Consider first oxide on the sealing ring only. When the effective thickness of the sealing ring is less than its nominal thickness, for example if there has been etching of the sealing ring, and the oxide layer on the sealing ring is less thick than the depth of this etching, the sealing ring will not come in contact with the valve seat. In the same way as with the preceding case, it is clear that now the sealing ring gap creates a negative pre-tension whose absolute value is equal to the pressure which would have to be exerted on the membrane for the sealing ring to be flush with the valve seat. If in this case an oxide layer is also formed on the membrane, the pre-tension to which the valve is subjected will be equal to the pre-tension caused by the curvature of the membrane diminished by this negative pre-tension.
As explained, membrane thickness variations cause pre-tension variations. In the situation according to the invention, the variation in membrane oxide pre-tension, is approximately compensated by the variation in negative sealing ring gap pre-tension.
If the dimensions are chosen well, the overall pre-tension remains substantially constant for a certain range of membrane thicknesses.
Simulations have shown that micropumps equipped with an outlet valve according to the invention show substantially the same pre-tension and thus nearly the same behaviour despite differences of ±2.5 μm in the membrane thickness of the valves having a mean thickness of 25 μm (depth of the further etching approximatively 3 μm; oxide layer approximatively 1.5 μm thick).
The oxidation of the wafer 18 in order to form the oxide layer 40 is a relatively long stage since the thickness of the oxide layer increases with the square root of the oxidation time. It is possible to cut the time of this operation by a factor of four. In order to do this, it is merely necessary as is shown in FIG. 4 to oxidize both faces of the membrane. Thus if one forms oxide layers 40a and 40b having a thickness of 0.5 μm for example, such that the layer 40b covers the surface that is not covered by the layer 40a on the other side, one obtains a pre-tension about equal to that caused by an oxide layer 40 formed on a single face of the membrane having a thickness of 1 μm. If oxide layers 40a and 40b overlap, the overlapping parts of these layers have opposite effects which therefore cancel out one another.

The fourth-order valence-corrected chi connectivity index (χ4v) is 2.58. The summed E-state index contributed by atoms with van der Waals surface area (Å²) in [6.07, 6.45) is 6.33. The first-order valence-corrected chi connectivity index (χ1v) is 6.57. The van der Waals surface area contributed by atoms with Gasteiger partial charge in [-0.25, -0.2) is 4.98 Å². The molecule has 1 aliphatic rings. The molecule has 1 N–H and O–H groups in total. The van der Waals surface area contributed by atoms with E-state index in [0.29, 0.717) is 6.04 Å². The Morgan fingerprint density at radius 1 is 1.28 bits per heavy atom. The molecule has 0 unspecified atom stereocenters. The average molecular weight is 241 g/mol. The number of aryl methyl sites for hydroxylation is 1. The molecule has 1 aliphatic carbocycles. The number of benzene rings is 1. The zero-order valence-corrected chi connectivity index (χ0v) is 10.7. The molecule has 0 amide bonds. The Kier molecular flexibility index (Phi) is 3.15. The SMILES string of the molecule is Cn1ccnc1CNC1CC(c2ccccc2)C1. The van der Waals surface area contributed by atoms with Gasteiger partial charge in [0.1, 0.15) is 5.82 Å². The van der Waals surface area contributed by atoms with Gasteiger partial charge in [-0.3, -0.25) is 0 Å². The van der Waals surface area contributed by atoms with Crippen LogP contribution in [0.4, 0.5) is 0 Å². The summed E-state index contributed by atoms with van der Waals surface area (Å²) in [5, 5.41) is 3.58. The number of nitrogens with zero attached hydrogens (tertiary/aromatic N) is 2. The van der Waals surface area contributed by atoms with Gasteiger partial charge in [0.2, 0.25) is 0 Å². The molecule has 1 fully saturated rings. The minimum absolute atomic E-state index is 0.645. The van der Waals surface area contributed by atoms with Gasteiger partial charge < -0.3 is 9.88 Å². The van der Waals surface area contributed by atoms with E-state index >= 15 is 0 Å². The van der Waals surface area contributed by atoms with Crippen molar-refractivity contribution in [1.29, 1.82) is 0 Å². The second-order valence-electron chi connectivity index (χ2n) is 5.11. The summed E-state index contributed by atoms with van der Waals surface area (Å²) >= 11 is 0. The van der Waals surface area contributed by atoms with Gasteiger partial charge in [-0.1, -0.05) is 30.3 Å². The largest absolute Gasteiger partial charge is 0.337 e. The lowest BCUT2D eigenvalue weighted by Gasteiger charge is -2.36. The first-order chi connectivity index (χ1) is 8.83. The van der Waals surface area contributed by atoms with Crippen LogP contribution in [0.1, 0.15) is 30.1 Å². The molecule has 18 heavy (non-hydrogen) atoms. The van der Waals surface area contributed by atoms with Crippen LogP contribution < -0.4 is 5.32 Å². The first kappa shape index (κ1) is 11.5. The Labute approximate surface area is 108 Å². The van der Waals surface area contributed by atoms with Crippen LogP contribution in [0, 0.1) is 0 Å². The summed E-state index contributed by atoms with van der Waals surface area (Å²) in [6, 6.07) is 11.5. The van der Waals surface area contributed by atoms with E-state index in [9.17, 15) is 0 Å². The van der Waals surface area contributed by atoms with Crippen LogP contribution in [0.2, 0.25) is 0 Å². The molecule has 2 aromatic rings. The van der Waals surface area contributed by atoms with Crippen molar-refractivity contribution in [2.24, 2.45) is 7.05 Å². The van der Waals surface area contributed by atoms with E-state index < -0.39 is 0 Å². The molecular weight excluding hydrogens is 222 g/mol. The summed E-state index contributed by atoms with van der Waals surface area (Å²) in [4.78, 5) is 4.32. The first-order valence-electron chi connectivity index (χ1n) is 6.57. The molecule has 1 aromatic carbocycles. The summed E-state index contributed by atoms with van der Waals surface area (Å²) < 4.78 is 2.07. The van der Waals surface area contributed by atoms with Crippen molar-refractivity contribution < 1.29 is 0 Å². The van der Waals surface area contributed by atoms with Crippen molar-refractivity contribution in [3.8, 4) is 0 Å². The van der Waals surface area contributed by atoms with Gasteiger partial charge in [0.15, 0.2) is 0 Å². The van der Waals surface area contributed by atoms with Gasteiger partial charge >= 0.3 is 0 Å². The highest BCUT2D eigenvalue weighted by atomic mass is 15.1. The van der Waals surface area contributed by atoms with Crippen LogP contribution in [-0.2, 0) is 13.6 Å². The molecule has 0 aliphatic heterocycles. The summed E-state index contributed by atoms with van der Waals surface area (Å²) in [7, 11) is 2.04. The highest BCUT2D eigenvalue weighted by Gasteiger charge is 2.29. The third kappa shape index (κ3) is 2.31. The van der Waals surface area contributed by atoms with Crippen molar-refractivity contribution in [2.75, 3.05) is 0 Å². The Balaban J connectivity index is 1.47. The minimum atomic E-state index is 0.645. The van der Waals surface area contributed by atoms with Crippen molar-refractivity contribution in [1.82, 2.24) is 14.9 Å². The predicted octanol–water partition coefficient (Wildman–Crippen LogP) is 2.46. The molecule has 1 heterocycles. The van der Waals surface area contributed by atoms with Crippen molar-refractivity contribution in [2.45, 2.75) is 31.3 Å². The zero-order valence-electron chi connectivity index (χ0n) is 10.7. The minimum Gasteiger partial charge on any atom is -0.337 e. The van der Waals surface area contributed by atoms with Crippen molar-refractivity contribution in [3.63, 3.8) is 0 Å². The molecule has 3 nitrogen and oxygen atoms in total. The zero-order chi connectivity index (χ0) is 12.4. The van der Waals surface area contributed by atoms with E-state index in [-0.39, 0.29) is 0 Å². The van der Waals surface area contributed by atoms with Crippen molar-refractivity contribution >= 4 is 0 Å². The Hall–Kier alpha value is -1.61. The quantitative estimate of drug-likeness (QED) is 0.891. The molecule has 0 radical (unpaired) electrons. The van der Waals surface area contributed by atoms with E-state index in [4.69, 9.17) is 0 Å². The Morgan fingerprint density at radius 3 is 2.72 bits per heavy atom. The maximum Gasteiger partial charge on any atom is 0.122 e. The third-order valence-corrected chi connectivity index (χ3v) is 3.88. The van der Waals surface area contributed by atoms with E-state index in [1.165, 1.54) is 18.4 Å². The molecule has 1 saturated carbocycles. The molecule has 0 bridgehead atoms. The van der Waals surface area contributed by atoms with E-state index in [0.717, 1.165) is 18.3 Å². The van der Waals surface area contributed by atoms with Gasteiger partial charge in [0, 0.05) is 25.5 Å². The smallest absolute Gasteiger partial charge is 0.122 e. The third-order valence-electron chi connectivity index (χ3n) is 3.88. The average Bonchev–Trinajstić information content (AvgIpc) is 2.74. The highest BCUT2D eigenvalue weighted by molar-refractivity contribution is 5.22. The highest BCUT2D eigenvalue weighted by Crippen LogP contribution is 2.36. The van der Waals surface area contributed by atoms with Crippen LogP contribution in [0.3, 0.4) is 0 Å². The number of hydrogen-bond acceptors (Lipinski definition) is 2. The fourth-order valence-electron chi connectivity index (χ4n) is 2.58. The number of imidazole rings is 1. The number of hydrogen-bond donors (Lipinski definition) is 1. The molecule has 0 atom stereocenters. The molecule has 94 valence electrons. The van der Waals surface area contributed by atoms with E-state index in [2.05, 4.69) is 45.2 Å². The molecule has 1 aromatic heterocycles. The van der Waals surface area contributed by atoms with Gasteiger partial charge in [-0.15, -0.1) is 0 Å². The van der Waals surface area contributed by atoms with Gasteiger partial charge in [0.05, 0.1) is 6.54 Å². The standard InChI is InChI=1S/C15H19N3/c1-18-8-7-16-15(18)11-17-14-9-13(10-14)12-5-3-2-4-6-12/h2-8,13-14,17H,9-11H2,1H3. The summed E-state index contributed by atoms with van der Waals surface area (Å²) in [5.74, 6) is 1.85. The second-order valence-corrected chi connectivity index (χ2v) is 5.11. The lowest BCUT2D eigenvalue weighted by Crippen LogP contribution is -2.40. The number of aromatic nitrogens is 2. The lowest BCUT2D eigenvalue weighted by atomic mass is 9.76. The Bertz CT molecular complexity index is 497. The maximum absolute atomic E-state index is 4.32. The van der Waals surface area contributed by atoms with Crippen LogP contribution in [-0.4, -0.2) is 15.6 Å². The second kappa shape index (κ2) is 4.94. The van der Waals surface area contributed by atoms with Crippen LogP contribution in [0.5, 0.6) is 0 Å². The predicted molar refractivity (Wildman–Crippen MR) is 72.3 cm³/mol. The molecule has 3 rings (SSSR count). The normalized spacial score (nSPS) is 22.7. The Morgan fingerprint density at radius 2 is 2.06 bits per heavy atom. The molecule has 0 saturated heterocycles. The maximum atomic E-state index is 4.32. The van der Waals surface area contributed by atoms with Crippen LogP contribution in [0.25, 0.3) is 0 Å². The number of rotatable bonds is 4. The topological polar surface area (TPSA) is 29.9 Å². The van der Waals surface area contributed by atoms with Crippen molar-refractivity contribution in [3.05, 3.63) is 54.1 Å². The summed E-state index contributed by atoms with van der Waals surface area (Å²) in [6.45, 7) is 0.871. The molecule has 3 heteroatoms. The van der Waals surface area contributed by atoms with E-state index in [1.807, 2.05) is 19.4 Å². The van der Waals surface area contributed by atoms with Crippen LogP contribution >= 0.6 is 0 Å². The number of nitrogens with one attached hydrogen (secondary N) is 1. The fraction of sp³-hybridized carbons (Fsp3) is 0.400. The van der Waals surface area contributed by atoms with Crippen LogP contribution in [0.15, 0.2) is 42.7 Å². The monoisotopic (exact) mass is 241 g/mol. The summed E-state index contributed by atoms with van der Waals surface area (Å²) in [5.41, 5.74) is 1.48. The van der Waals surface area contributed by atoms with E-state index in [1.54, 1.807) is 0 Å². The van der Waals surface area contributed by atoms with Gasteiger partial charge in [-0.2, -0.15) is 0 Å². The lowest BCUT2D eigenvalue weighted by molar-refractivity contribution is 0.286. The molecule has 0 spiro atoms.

It may in addition be stated that even without having recourse to further etching as shown in FIG. 3A the oxidation of both faces of the membrane gives a better reproducibility to the characteristics of the micropump. This is caused by the fact that one increases the effective sealing ring thickness to a lesser extent than in the case where one only oxidizes the sealing ring's side of the membrane. This reduces the unwanted pre-tension caused by oxide on the ring, while one slightly increases the pre-tension caused by oxide on the membrane.
It may also be emphasized that in case of oxidation of the two sides of the membrane one can easily adjust the pre-tension to the desired value by selecting suitable values for the radii of the oxide layers. However, often a maximum bending efficiency will be advantageous to allow thin membranes for little flow resistance.
|Cited Patent||Filing date||Publication date||Applicant||Title|
|CH224189A *||Title not available|
|WO1990015929A1 *||Jun 12, 1990||Dec 27, 1990||Westonbridge International Limited||Improved micro-pump|
|1||Article entitled "A piezoelectric micropump based on micro-machining of silicon" Sensors and Actuators, vol. 15, #2, pp. 153-167.|
|2||*||Article entitled A piezoelectric micropump based on micro machining of silicon Sensors and Actuators, vol. 15, 2, pp. 153 167.|
|3||*||International Search Report for PCT/EP91/01240.|
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|U.S. Classification||417/413.2, 417/410.2, 137/855|
|International Classification||F04B43/04, F04B43/02, F16K15/14, F15C5/00, F04B53/10, F16K99/00|
|Cooperative Classification||F16K2099/0074, F16K99/0001, F04B53/1092, F16K99/0005, F04B43/046, F16K99/0015, F16K2099/0094, F16K99/0057, F16K99/0034, Y10T137/7891, F16K2099/0088, F16K2099/0086, F15C5/00|
|European Classification||F16K99/00M2E, F16K99/00M4D2, F16K99/00M2B, F04B43/04M2, F15C5/00, F04B53/10T2, F16K99/00M|
|Mar 4, 1992||AS||Assignment|
Owner name: WESTONBRIDGE INTERNATIONAL LIMITED, A IRISH CORP.,
Free format text: ASSIGNMENT OF ASSIGNORS INTEREST.;ASSIGNOR:VAN LINTEL, HARALD T. G.;REEL/FRAME:006249/0512
Effective date: 19920211
|May 31, 1994||CC||Certificate of correction|
|Jun 18, 1997||FPAY||Fee payment|
Year of fee payment: 4
|Jun 18, 2001||FPAY||Fee payment|
Year of fee payment: 8
|Jun 16, 2005||FPAY||Fee payment|
Year of fee payment: 12
|Aug 15, 2005||AS||Assignment|
Owner name: DEBIOTECH S.A., SWITZERLAND
Free format text: ASSIGNMENT OF ASSIGNORS INTEREST;ASSIGNOR:WESTONBRIDGE INTERNATIONAL LIMITED;REEL/FRAME:016630/0757
Effective date: 20050617